February: Riding the Silk Road

Infrastructural linkages can transform political economies, change rules of the game and massively impact how countries deal with conflicts

Hello readers of FES Connect!

You can’t have missed the news about China’s Belt and Road Initiative (BRI), a project presented by Beijing in 2013 as a reactivation of the legendary Silk Road trade routes.

And if you have missed it, well then, we have something even better for you and we bring it in this month’s issue: a ride along selected stops of the land and sea routes of the BRI and beyond, from South Africa, across the Atlantic Ocean to Latin America, and over the Pacific to the Eurasia landmass and the banks of the Irrawaddy River in Southeast Asia’s Myanmar.

But let us first spell out the basic numbers to give you an indication of the project’s global significance: it includes more than 70 participating or interested countries, accounting for 65 per cent of the world’s population, and projected costs of 900 billion US dollars (link in English).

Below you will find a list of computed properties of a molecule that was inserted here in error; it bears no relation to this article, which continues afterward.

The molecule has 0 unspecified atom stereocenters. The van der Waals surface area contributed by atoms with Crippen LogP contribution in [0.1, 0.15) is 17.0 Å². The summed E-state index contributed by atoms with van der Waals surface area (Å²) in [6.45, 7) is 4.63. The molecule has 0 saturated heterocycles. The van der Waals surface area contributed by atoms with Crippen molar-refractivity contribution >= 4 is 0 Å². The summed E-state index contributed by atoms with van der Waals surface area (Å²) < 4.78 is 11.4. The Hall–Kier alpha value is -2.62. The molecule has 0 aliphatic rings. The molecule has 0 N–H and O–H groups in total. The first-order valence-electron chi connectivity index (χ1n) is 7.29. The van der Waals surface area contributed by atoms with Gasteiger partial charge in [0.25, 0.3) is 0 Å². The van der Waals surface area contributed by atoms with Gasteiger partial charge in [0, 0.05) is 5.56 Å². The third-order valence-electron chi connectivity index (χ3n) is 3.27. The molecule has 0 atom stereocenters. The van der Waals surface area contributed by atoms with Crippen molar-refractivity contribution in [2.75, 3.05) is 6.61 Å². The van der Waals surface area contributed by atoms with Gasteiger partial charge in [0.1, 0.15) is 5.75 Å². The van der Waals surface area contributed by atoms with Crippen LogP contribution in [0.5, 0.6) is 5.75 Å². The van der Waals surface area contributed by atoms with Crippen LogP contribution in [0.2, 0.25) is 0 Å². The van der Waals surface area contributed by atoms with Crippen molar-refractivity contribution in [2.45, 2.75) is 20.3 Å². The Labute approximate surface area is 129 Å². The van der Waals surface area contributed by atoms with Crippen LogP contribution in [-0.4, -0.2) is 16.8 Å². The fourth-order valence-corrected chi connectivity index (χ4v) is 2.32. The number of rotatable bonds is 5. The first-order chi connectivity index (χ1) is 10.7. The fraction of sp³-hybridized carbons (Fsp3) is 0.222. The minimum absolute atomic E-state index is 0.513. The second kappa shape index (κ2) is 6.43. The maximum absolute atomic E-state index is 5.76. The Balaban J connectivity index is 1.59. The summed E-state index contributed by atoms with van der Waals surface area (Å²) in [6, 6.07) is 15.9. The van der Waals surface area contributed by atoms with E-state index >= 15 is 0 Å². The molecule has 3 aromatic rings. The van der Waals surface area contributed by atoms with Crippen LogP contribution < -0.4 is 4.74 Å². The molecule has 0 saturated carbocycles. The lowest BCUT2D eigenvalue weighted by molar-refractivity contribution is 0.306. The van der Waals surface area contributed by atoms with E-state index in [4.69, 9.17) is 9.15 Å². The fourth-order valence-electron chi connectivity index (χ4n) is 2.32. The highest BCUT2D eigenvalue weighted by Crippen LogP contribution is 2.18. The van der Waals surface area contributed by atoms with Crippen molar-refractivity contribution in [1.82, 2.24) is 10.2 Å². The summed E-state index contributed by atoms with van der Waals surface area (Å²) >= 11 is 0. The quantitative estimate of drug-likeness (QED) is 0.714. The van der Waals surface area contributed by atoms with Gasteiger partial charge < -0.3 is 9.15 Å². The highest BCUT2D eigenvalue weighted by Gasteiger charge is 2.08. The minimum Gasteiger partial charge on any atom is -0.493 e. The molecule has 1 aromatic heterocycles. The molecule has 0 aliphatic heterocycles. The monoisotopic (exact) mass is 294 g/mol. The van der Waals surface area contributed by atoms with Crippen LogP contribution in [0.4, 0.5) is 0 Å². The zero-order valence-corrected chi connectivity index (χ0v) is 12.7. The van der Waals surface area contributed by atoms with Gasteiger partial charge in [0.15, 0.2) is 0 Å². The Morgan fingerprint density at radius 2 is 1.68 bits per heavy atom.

With these numbers, the BRI’s promise for connectivity, new jobs and raised standards of living has been welcomed by many countries. But works along the planned land and sea routes have also stirred up a wide range of reactions, including some security concerns.

Buckle up readers, for an overview of the debates and analysis by Friedrich-Ebert-Stiftung (FES) and partners on the implications of the grand infrastructural undertaking of the 21st Century.

And that’s not all! Follow us on Twitter @FESnewsbrief for thoughts and comments,

Your FES Connect Editorial Team

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